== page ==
An Ideal Day For A Polarizing Filter
This photo of a detail on top of the visitor gate at the Palace Of Versailles was made on a bright, hot day. Part of the success of this photo is due to me employing a polarizing filter to reduce reflections and, thereby, bring out the vibrant golden color of the ornate decoration and the rich blue of the sky.
Now, while I love to be out and about on sunny days, it's by no means my favorite weather for photography. The bright direct sunlight hits leaf, grass, tree and stone alike and reflects much of the color and texture off the surface in question. The light is scattered in a way that adversely affects the impact of the image. In particular contrast, sharpness and saturation are often diminished when photographing under bright blue sunny skies. You know just the conditions most folks make photos under.
What's you favorite kind of weather? I like diversity but, if put to it, I'd choose a warm day with little or no wind. I live in Melbourne, Australia where the weather is mostly mild. That's not to say it doesn't get hot. Most summers include scorching days with maximum temperatures above 40 degrees Celsius (i.e., 105 degrees Fahrenheit). Fortunately, we don't tend to get more than half a dozen of them per season, and normally not more than two or three such days in a row.
What's A Great Day For You?
My ideal day, at least as far as temperature goes, would be in the 18 to 27 degrees Celsius range. And I'm talking maximum temperatures. I feel this moderate range of temperatures is ideal for folks like me who, when we're outside, like to be relatively active.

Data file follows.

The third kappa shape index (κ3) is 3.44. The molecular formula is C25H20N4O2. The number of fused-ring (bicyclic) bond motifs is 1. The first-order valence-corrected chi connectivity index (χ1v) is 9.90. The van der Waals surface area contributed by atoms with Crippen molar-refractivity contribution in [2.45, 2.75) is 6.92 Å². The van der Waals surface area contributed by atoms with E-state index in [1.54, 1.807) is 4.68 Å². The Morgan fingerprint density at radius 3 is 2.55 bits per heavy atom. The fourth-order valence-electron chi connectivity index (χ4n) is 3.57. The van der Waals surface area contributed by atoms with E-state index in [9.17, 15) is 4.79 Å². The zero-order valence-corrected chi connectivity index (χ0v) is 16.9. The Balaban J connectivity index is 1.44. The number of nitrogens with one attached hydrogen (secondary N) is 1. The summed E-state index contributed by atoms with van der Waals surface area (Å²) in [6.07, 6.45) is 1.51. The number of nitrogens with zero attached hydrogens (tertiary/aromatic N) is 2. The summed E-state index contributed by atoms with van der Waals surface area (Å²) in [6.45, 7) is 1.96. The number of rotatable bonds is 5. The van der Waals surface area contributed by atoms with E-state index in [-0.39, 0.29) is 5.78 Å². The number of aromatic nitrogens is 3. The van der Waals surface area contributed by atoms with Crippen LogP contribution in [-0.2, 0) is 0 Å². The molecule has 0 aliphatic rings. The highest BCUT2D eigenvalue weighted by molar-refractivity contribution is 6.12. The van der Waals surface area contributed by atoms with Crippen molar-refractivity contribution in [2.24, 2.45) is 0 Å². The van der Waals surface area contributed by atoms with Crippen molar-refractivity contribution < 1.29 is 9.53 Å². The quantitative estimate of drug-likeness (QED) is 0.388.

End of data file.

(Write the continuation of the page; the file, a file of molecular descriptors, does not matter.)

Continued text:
If you like to trek or are involved with sports, with the exception of water-based and winter sports, you may well agree with me. Certainly for folks involved in more leisure-based outdoor pursuits like bushwalking, cycling and photography this temperature range allows us to spend extended hours in the fresh air without the risk of overexposure to the elements. And I'm sure you're aware of the positive benefits of sunlight, particularly during the cooler months of the year.
If I was running the world this would be my ideal range of maximum temperatures throughout the year.
- 18C in Winter
- 18-24C in Autumn
- 21-24C in Spring
- 24-27C in Summer
How To Use A Polarizing Filter To Make Better Photos
The solution, just as in the days of film-based photography, is to secure a polarizing filter to your camera. Simply rotate the filter, while looking through your camera's viewfinder, until the desired effect is achieved. In addition to maintaining color and texture on the surface of things photographed, you'll often notice blue skies rendering a deeper shade of blue and clouds, when present, appearing fluffier and more three-dimensional.
Using the polarizing filter, as it's actually two layers of dark grey glass, will result in a loss of light reaching the sensor. Fortunately your camera's light meter adjusts automatically.
To maintain image quality and reduce the chance of vignetting (i.e., a darkening near the corners of your photos) ensure there's only one filter in front of your lens at a time.
You can think of the polarizing filter as a UV and polarizing filter in one. Nonetheless, due to the loss of light experienced when using a polarizing filter, I only ever employ one when it's needed. The rest of the time I protect the front glass element of my lenses with UV filters.